Bill to disperse Knesset, set new elections for March 2, filed in Knesset
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Bill to disperse Knesset, set new elections for March 2, filed in Knesset

Legislation to set third national vote in under a year must pass four readings in parliament by midnight Wednesday

Jacob Magid is the settlements correspondent for The Times of Israel.

The plenum hall of the Israeli parliament on the opening of the 22nd Knesset in Jerusalem, on October 03, 2019. (Hadas Parush/Flash90)
The plenum hall of the Israeli parliament on the opening of the 22nd Knesset in Jerusalem, on October 03, 2019. (Hadas Parush/Flash90)

A bill for new elections was presented in the Knesset Tuesday by lawmakers from both major parties, Likud and Blue and White, signaling an ignominious end to the short-lived 22nd Knesset.

The legislation sets the date of the next general election at March 2, 2020, marking an unprecedented third election within 11 months, after the last two votes on April 9 and September 17.

The bill was drafted by Blue and White lawmakers Avi Nissenkorn, Meir Cohen and Tzvi Hauser, together with Likud’s MKs Miki Zohar and Shlomo Karai.

“These are not the pieces of legislation I had hoped to submit as a public representative, and I still hope that we can pull them tomorrow before midnight and announce the establishment of a broad unity government,” said Nissenkorn, who had also co-sponsored legislation to dissolve the 21st Knesset in his first term as an MK.

Lawmakers will vote Wednesday on four readings of the bill. The debates are expected to begin in the afternoon, with the final votes due by midnight.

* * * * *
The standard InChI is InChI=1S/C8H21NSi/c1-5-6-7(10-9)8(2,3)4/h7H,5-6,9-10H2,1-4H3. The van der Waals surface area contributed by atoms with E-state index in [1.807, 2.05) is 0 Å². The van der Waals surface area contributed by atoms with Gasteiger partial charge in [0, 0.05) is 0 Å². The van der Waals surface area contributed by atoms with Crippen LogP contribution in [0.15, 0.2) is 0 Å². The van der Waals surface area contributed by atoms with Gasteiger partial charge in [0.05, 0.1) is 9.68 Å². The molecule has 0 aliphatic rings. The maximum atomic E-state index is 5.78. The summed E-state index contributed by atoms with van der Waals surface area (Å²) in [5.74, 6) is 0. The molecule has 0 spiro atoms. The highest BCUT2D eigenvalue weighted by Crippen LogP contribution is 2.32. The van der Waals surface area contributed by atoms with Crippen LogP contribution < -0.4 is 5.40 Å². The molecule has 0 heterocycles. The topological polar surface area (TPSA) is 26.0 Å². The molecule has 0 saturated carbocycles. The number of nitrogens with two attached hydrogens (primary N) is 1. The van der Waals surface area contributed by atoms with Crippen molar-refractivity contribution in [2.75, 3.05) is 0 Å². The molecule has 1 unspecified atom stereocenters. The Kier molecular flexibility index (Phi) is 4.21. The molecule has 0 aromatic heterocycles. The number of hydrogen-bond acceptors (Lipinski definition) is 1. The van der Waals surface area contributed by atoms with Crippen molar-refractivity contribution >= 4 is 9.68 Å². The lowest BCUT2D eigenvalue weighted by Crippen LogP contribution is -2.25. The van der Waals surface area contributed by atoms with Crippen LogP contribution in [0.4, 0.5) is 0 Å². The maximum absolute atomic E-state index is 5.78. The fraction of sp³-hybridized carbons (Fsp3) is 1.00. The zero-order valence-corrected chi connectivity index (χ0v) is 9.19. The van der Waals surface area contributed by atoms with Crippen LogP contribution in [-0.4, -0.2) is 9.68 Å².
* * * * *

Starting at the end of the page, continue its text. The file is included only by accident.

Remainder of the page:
Blue and White MKs Avi Nissenkorn (L) and party party members Gabi Ashkenazi during a faction meeting at the Knesset on November 25, 2019. (Hadas Parush/Flash90)

Following the filing of the bill, Blue and White chief Benny Gantz said there was still time to avoid “costly and unnecessary” elections. He said his party was “making every effort” to form a government without giving up its principles.

He also called on Prime Minister Benjamin Netanyahu to announce he would not seek parliamentary immunity.

“As you promised before the previous election, do not hide behind parliamentary immunity, and go defend your innocence in court,” Gantz said in a video statement. “You have the full right to protect yourself but you must not make the Knesset a safe haven for criminals”

“Do this so that we can find a solution and form a government,” Gantz added.

In response, Netanyahu said Gantz was engaging in “spin.”

“After 80 the time has come that one day, for the good of the citizens of the State of Israel, we’ll sit and seriously discuss the formation of a broad unity government. It is still not too late,” Netanyahu tweeted.

The April 2019 election made history when by the end of May it became the first-ever Israeli election that failed to produce a government. After both Netanyahu and BGantz failed to form a coalition in the wake of the September vote, the Knesset now has a Wednesday deadline for a majority of lawmakers to agree on an MK to form a government or parliament will be dissolved and a new election called.

Neither Gantz’s Blue and White nor Netanyahu’s Likud has enough allies to form a government without the other or the support of Yisrael Beytenu, but the two parties have failed to make progress on unity efforts.

On Monday, Gantz called on Netanyahu to forgo his expected bid to seek immunity from prosecution and enter a unity government instead.

Netanyahu, who has been charged in a trio of corruption cases, has not yet announced whether he will seek immunity from prosecution, but is widely expected to do so.

Likud officials shot down Gantz’s offer, saying seeking immunity was “an explicit right given by the legislature,” Channel 12 news reported.

Meanwhile, Blue and White No. 2 Yair Lapid said that he would give up on a rotation agreement for the premiership with Gantz, as he sought to bolster the party’s chances in the increasingly likely upcoming election.

In a statement released by his office, Netanyahu accused Blue and White’s leaders of “transparent tricks” and “empty spin.”

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